the whole time i've owned the RME i've used this headset so the comparison will be pointed. not that i expect a $150 DAC to sound that good, but because i'm surprised at how musical it is and how good it does sound.
ok Tannoys (Gold 7) have arrived.
effortless accuracy soft to loud. holographic imaging that makes you want to reach out and touch. brilliant matched A/B bi-amped amplifiers that are 300 watts total. that class of amp and the neodymium magnets make this one heavy monitor.
they will sound better next week when they've broken in
but as i write this i'm hearing something in Joni Mitchell's "Big Yellow Taxi" i've never heard in all these years.
o.k. preliminary or not i will say this -
i will put the iFi Zen V2 and the Tannoy Gold 7 (plus all of the cabling) up against any combination of amp/speaker/dac under $1k.
and it is a lot less than that.
truly musical, highly recommended
o.k. Tannoys broken in and mounted (Gator), using the Asus Tuf VG 27 AQ monitor, my ROG laptop, the iFi Zen V2, and a Juiced USB 3.2 (with 4 USB C & 3 USB A) hub with power delivery (100 watts).
this is my weekend warrior rig across the street from my mother. after dealing with old lady chores i'm ready for some quality time with my rig
the Tannoy Gold 7 is extremely revealing and completely musical.
you will immediately draw the distinctions between your recordings down to the type of microphone used and quality of the mixing board. what sets the Tannoys apart (under $1k pair and these are $600) is the fact that they are enjoyable despite the flaws revealed in the recordings. Focal has one series in this range (Alpha 50 Evo) with a 5" driver and less power but that also is very fine, the Focal is never fatiguing but nothing images like a Dual Concentric near, medium , or far range driver.
some of the recording flaws may make the Tannoy sound "bright". the clarity and extended HF range is superlative.
room corrections (i.e. sound paneling or even just drapes) will correct hard reflective surfaces.
i have an old photo-on-canvas print of N.Y.C. circa 1900 that i'm just going to pad the back of the frame with fiberglass insulation.
the room for the home office is drywalled with a plaster "skin", so it's in need of treatment. this should do the trick nicely.
at home i make my own frames and buy canvas in different colors and hang them insulated with fiberglass like pictures in my studio.
Those Tannoys sure as heck look sick! I'd not mind getting a pair of them badboys....IF only I had the space on my desk. Sadly, due to size of monitors I use and the desk space, I'm restricted to soundbars.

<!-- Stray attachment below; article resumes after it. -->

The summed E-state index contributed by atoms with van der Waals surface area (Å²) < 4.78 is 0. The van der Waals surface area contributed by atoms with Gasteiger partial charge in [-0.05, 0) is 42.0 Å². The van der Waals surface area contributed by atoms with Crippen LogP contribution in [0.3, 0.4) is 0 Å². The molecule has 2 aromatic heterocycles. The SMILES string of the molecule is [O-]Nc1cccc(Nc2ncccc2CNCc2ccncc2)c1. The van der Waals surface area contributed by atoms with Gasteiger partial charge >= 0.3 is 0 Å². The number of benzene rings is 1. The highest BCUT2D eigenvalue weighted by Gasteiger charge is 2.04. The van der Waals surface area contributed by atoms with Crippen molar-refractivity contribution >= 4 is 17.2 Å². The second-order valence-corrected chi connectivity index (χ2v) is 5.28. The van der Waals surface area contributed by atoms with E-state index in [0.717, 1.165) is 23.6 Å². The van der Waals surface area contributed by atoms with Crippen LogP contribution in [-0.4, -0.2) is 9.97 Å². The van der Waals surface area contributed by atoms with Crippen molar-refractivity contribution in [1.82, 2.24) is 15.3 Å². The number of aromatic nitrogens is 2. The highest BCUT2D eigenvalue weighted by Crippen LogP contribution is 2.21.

The LG SL8YG on my main rig, the Philips Fidelio HTL9100 on my 2nd rig, and my recently acquired Philips Fidelio B97/98 for my HTPC are the best I could do given my 'handicap'. Seems I'm deeply entrenched in the soundbar ecosystem due to space constraints.
They look very interesting, having the tweeter/mid (and high freq woofer) in a single speaker, they look to be a 2 way design in one speaker package.
Earlier this year I bought new speakers that use the same method for mid and treble with the woofer below.
Having the treble and mid in the same package tightens the timing of everything to maximise the positive effects, your Tannoys appear to have the benefits of this too.
The imaging and 3D sound field they throw out into the room is astounding.
Depending on the album, sounds can come from all around the room, even behind my head, just with stereo speakers!
I am sort of used to it now so its hard to remember which albums do what but if interested I can dig some up to see what happens for you?
Although some of it may be down to my DAC, it spreads the soundstage a bit wider and is incredibly detailed.
They are KEF Reference 1. I'm not taking a picture of my room today, it needs a spruce up, theres a lot going on.
They are mounted on 2x SVS SB3000 subs with rubber tap washers to separate them. I didnt buy the ridiculously expensive stands and it works wonderfully. My brother has done the same but with the larger SVS PB16 Ultra and loves them to bits.
If you get some of what these do in such a small speaker, that you can sit close to, my hat is off to you!
I'm saying this because some of what you describe is very fitting.
Try pointing them straight forward, toe'd in just a little if it helps any.
It might bring out the 3D sound more, but every speaker is different.
Worth a try
Further apart can help too.
the KEF R1's are excellent by any measure. and you either have understanding neighbors or good separation between houses with two SVS's.
Tannoy invented the modern loudspeaker. they found (in the 1940's) that a coaxial placement of the HF driver inside the LF woofer